Supplementary Guidance - status
135. Section 22 of the Act and Regulation 27 deal with Supplementary Guidance - often referred to as 'statutory' Supplementary Guidance. Scottish Ministers envisage that to allow plans themselves to focus on vision, the spatial strategy, overarching and other key policies and proposals, that much detailed material can be contained in Supplementary Guidance.
136. Supplementary Guidance can be adopted and issued by a strategic development planning authority in connection with a SDP, or by a planning authority in connection with a LDP. Any such guidance will form part of the development plan, and have that status for decision making in line with section 25 of the Planning Act.
Supplementary Guidance - suitable topics / content
137. In deciding whether a policy area or level of detail is appropriate for inclusion in Supplementary Guidance rather the SDP or LDP, planning authorities should consider whether it requires the level of scrutiny associated with the Examination.
138. Regulation 27(2) requires Supplementary Guidance to:
- cover topics specifically identified in the SDP or LDP as being topics for Supplementary Guidance; and
- be limited to the provision of further information or detail in respect of policies or proposals set out in the SDP or LDP. There must be a sufficient 'hook' in the SDP or LDP policies or proposals to hang the Supplementary Guidance on, in order to give it statutory weight.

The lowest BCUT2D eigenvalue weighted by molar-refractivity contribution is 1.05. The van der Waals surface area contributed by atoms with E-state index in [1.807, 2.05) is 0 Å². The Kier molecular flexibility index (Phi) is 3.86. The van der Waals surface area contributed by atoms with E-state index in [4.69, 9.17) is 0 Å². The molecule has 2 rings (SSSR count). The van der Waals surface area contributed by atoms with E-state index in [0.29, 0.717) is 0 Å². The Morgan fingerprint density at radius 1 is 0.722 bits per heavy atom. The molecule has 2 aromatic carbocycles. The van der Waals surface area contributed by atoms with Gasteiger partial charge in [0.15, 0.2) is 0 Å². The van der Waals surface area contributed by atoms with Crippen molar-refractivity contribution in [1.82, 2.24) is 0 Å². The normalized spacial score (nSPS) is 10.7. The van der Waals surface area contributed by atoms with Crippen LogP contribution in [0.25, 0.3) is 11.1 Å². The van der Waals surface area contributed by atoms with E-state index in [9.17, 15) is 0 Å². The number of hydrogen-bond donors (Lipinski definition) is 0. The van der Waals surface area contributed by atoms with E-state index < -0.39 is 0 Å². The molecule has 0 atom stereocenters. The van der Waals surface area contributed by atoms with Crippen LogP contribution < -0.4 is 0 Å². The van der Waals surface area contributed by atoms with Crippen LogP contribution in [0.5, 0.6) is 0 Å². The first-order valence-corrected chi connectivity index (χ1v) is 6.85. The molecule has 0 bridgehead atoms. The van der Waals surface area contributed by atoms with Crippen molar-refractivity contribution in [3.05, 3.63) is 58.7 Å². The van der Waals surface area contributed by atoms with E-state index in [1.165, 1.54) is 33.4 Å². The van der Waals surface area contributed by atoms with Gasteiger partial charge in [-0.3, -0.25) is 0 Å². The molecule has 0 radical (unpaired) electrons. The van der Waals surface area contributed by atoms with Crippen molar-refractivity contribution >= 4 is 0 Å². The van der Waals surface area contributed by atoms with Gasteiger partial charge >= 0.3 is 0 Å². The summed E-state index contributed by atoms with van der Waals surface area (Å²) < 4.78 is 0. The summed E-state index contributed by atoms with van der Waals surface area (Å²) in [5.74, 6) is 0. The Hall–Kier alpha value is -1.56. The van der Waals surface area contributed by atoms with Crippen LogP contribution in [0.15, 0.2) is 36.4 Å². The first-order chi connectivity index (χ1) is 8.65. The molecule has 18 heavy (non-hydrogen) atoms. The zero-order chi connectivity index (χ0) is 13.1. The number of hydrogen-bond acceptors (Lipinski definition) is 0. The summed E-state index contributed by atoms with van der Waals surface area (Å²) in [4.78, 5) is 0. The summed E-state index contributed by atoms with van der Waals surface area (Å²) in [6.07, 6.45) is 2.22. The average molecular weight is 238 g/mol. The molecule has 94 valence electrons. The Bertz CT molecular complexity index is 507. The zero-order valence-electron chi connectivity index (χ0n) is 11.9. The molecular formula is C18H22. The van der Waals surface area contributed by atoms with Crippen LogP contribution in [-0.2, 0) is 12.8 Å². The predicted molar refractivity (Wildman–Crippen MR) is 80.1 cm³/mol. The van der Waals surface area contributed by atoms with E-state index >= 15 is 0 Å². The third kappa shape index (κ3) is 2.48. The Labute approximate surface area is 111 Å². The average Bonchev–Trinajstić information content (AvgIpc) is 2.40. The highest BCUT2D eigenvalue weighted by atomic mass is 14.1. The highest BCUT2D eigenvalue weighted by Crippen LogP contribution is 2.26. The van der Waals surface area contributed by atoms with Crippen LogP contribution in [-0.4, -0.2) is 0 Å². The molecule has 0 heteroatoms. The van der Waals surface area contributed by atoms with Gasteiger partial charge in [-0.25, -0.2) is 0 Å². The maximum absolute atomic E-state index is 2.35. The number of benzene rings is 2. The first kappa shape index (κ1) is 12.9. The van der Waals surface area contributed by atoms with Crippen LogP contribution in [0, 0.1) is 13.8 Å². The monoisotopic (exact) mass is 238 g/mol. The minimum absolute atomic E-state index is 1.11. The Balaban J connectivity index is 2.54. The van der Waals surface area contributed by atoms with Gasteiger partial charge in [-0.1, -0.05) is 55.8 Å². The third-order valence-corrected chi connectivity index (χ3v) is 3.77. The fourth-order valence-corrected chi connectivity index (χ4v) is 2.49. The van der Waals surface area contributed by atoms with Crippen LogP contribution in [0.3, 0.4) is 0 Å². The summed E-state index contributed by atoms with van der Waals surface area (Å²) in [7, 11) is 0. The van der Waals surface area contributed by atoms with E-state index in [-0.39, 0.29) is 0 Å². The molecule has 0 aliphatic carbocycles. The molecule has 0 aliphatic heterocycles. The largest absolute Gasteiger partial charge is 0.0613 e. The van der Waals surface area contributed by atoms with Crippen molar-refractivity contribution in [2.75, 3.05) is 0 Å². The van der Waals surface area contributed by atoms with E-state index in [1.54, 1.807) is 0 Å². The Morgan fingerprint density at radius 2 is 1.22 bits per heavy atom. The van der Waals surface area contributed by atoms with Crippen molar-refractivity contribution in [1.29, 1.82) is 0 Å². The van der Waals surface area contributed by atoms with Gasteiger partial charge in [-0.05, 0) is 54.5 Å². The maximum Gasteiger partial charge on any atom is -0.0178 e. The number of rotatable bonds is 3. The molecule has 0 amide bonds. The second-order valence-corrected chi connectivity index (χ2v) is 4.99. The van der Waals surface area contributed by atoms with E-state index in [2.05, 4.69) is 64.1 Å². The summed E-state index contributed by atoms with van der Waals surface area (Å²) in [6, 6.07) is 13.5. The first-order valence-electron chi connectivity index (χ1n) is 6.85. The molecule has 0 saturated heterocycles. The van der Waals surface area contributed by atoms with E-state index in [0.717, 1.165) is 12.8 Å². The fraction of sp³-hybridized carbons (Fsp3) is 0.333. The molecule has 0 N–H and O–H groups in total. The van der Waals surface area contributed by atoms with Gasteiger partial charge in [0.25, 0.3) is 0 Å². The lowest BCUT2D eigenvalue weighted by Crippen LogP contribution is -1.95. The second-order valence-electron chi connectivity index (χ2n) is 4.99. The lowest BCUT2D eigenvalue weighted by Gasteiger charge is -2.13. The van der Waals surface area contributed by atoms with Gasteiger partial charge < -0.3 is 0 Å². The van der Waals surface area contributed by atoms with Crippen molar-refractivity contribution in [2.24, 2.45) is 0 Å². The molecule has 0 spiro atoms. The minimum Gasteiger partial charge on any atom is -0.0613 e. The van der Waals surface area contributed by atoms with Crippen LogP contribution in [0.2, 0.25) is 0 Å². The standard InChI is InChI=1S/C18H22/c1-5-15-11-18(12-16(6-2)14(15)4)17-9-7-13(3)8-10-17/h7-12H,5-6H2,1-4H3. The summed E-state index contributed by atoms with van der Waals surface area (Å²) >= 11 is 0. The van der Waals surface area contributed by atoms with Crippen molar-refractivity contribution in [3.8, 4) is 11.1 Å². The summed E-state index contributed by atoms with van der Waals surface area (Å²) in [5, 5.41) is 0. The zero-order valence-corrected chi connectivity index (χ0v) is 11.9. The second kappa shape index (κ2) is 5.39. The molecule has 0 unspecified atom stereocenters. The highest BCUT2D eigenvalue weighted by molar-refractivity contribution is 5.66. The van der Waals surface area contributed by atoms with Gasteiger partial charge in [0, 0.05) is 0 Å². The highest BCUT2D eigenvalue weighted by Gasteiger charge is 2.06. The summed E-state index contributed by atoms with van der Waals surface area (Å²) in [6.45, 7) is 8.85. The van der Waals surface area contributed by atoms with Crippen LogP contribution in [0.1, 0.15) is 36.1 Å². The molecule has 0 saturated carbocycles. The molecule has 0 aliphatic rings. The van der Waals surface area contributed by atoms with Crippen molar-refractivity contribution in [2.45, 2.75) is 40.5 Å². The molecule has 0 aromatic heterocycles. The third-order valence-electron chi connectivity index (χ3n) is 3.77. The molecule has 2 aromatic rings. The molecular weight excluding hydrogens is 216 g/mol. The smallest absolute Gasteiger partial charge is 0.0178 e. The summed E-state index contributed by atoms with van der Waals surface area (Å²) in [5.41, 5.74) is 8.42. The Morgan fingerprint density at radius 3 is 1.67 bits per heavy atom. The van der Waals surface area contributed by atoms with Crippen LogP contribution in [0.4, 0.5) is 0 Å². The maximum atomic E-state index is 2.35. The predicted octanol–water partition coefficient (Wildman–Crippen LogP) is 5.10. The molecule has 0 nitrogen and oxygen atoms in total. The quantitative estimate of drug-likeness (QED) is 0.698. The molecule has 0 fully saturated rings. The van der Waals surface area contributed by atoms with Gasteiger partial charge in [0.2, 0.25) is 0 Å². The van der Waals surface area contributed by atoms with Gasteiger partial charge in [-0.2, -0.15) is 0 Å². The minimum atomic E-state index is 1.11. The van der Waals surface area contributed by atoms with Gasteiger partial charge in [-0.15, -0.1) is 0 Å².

139. Suitable topics for supplementary guidance and those that should be included in the plan itself include:
Matters that should
not be included in Supplementary
Suitable topics for Supplementary Guidance, provided there is an appropriate context in the plan, include:
Supplementary Guidance - preparation procedures
140. Supplementary Guidance may be prepared and adopted alongside the SDP or LDP, or subsequently.
141. Authorities must publicise the Supplementary Guidance they have drafted, make people who may wish to comment aware of the guidance and give them an opportunity to comment (Section 22(3)-(4)), setting a date before which representations may be made. The authority must then consider any timeous representations made to it on the proposed Supplementary Guidance (Section 22(5)). The content of Supplementary Guidance does not need to be scrutinised at Examination given that the principle of the policy or proposal will already have been scrutinised and subsequently included in the SDP or LDP - the Supplementary Guidance will be limited to providing further detail on that.